Telling the Human Story, 5 April 2012
DUNGU, Democratic Republic of the Congo, April 5 (UNHCR) – Sister Angelique is a familiar sight as she bicycles around the dusty town of Dungu on her way to meet women who really do see her as a blessing.
That's because she's been helping them recover from the trauma of being abducted and abused by the feared Lord's Resistance Army (LRA), a brutal Ugandan rebel group that has been terrorizing people in this corner of north-east Democratic Republic of the Congo for years.
"Since 2008, I've been taking care of young girls when they come out of the bush after being abducted by the LRA," the 45-year-old Roman Catholic nun told UNHCR while helping three young women bake bread in the centre she runs in Dungu to help victims reintegrate and rebuild their lives. Her UNHCR-supported organization also works to restore their hope in the future.
The association, Dynamic Women for Peace, runs basic literacy classes in lingala as well as a wide range of vocational training programmes and income-generation activities aimed at helping female LRA victims. These include sewing, baking, cooking, soap making and agriculture. UNHCR's local implementing partner, Centre d'Íntervention Psychologique, has provided equipment and tools.
Not everyone can come to Dungu and that's where Sister Angelique's bike comes in useful. She uses it to reach women living in the settlements for internally displaced people that have sprung up near Dungu. Since January, more than 4,000 people have moved to these sites after LRA attacks.
Rose* lives in one such site called Bangapili, where she has been taking the language classes offered by Sister Angelique's church affiliated Dynamic Women for Peace. Rose, who is in her 40s, was briefly held by the LRA after a deadly attack on the town of Duru five years ago.
"They killed three people in my house – my eldest son who was 21, my younger sister and my uncle," she revealed. "Then they took me with them in the bush. But as I was pregnant, the commander said that I was not useful and they released me after two days." She has not seen her husband since.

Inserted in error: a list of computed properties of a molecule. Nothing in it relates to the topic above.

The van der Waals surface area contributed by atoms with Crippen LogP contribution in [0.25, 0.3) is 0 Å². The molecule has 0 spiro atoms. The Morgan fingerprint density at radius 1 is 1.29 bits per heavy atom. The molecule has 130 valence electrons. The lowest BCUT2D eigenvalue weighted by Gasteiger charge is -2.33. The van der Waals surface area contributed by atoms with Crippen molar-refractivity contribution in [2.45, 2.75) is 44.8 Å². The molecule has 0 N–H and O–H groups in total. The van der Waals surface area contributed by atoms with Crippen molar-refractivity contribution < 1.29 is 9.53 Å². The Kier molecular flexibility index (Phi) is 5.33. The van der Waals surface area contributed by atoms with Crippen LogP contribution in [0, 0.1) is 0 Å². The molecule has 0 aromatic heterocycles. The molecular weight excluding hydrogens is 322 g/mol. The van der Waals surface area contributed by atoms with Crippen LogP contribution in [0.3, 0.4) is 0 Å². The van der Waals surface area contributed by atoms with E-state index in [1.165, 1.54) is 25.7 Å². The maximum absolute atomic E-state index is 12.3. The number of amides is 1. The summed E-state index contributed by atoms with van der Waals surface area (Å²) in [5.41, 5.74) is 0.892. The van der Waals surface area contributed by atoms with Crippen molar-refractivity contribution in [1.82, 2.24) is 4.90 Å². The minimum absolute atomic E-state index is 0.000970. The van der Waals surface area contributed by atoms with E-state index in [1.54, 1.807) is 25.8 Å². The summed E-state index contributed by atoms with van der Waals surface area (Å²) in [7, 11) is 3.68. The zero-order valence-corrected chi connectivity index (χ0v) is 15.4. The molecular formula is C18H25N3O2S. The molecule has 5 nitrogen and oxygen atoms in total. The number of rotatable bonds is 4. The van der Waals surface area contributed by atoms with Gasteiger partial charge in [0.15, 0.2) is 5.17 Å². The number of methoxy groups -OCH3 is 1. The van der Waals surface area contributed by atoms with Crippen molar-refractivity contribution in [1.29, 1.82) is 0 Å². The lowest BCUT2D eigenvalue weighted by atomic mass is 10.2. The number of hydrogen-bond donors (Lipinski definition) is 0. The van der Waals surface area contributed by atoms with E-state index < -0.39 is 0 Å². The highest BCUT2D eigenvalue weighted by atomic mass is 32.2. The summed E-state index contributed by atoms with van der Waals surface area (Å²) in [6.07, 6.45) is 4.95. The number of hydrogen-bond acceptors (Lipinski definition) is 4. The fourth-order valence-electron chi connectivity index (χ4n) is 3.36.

After being released, Rose found her surviving children hiding in a field and fled with them the 45 kilometres to Dungu.
She said lingala is not her mother tongue so the lessons had been very useful in helping her integrate. "I always had many problems with the women here at the market, because we could not communicate. But now, I am feeling much better. I like to learn to read and to write. I like to learn other things," added Rose, who farms on the land of locals to make money but plans to take a vocational training course to improve her livelihood prospects.
Sister Angelique said the training offered by her organization benefitted not only LRA victims, but also single women or widows with large families. She said that once skills training was over, the association gives a small credit to the women to buy raw materials and start a small business. They pay back the loan when they start making money.
"We have to help them earn enough every day to feed themselves and their children instead of making money here and there or begging their neighbours for backbreaking work in the fields," the sister stressed.
Twenty-two-year-old Madeleine* is not an LRA victim, but she struggles alone in Dungu to raise three children, including the child of her sister who died a year ago. She took the bakery course offered by Dynamic Women for Peace and now earns the equivalent of about US$20 a week for her small family.
"I bought these shoes, pagnes [traditional female garment] and clothes for my children," she said while proudly showing off the colourful pagnes. "I am happy, but if I have enough money, I would like to study medicine and become a nurse," added the young woman, whose education was cut short when she left school at 16 after becoming pregnant.
Sister Angelique is proud of the women who come through her centre and happy that she has been able to "help them become autonomous." She is delighted that "the catering service we established with women cooks is very famous in town. We have a high demand to cook for events and seminars."
The nun said the women change a lot during their time with her organization. "Some were scared to go out, but today, thanks to the activities, they open up," she said, adding with a smile: "They talk with vivacity and fearlessness."
But there's a lot of hard work involved, Sister Angelique admitted. "We lack the means to achieve everything necessary to help these women. Often, it takes a lot of time for women to understand the training," she explained. "Sometimes, before going to sleep, I ask myself why I continue and then I think that someone has to help these women and I have to make a sacrifice . . . When they tell me their stories, I force myself not to let the tears flow."
* Names changed for protection reasons.
By Céline Schmitt in Dungu, Democratic Republic of the Congo